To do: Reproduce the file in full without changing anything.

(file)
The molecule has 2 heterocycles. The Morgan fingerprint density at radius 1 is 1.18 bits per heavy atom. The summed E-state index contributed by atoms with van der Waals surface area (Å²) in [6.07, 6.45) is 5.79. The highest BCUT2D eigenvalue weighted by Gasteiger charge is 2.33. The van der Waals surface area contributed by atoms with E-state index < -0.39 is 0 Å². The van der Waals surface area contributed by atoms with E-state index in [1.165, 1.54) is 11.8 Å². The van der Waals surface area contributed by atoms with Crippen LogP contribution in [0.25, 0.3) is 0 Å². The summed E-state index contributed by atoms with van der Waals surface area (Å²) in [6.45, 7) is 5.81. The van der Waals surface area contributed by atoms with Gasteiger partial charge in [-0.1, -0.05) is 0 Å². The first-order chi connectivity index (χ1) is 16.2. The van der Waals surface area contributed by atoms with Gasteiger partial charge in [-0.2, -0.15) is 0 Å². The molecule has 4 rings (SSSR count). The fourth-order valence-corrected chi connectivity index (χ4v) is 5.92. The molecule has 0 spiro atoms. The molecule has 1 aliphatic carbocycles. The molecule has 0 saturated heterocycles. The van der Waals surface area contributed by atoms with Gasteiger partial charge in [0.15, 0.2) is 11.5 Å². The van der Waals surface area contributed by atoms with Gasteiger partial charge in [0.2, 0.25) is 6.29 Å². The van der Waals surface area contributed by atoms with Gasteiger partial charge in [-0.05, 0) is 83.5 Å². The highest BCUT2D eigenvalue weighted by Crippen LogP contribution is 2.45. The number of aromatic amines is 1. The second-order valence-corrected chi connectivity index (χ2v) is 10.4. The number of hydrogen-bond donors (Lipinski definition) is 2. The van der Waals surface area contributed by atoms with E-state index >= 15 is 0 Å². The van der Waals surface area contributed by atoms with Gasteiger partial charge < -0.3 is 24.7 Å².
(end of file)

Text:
The molecule has 2 heterocycles. The Morgan fingerprint density at radius 1 is 1.18 bits per heavy atom. The summed E-state index contributed by atoms with van der Waals surface area (Å²) in [6.07, 6.45) is 5.79. The highest BCUT2D eigenvalue weighted by Gasteiger charge is 2.33. The van der Waals surface area contributed by atoms with E-state index < -0.39 is 0 Å². The van der Waals surface area contributed by atoms with E-state index in [1.165, 1.54) is 11.8 Å². The van der Waals surface area contributed by atoms with Crippen LogP contribution in [0.25, 0.3) is 0 Å². The summed E-state index contributed by atoms with van der Waals surface area (Å²) in [6.45, 7) is 5.81. The van der Waals surface area contributed by atoms with Gasteiger partial charge in [-0.1, -0.05) is 0 Å². The first-order chi connectivity index (χ1) is 16.2. The van der Waals surface area contributed by atoms with Gasteiger partial charge in [-0.2, -0.15) is 0 Å². The molecule has 4 rings (SSSR count). The fourth-order valence-corrected chi connectivity index (χ4v) is 5.92. The molecule has 0 spiro atoms. The molecule has 1 aliphatic carbocycles. The molecule has 0 saturated heterocycles. The van der Waals surface area contributed by atoms with Gasteiger partial charge in [0.15, 0.2) is 11.5 Å². The van der Waals surface area contributed by atoms with Gasteiger partial charge in [0.2, 0.25) is 6.29 Å². The van der Waals surface area contributed by atoms with Gasteiger partial charge in [-0.05, 0) is 83.5 Å². The highest BCUT2D eigenvalue weighted by Crippen LogP contribution is 2.45. The number of aromatic amines is 1. The second-order valence-corrected chi connectivity index (χ2v) is 10.4. The number of hydrogen-bond donors (Lipinski definition) is 2. The van der Waals surface area contributed by atoms with E-state index >= 15 is 0 Å². The van der Waals surface area contributed by atoms with Gasteiger partial charge < -0.3 is 24.7 Å².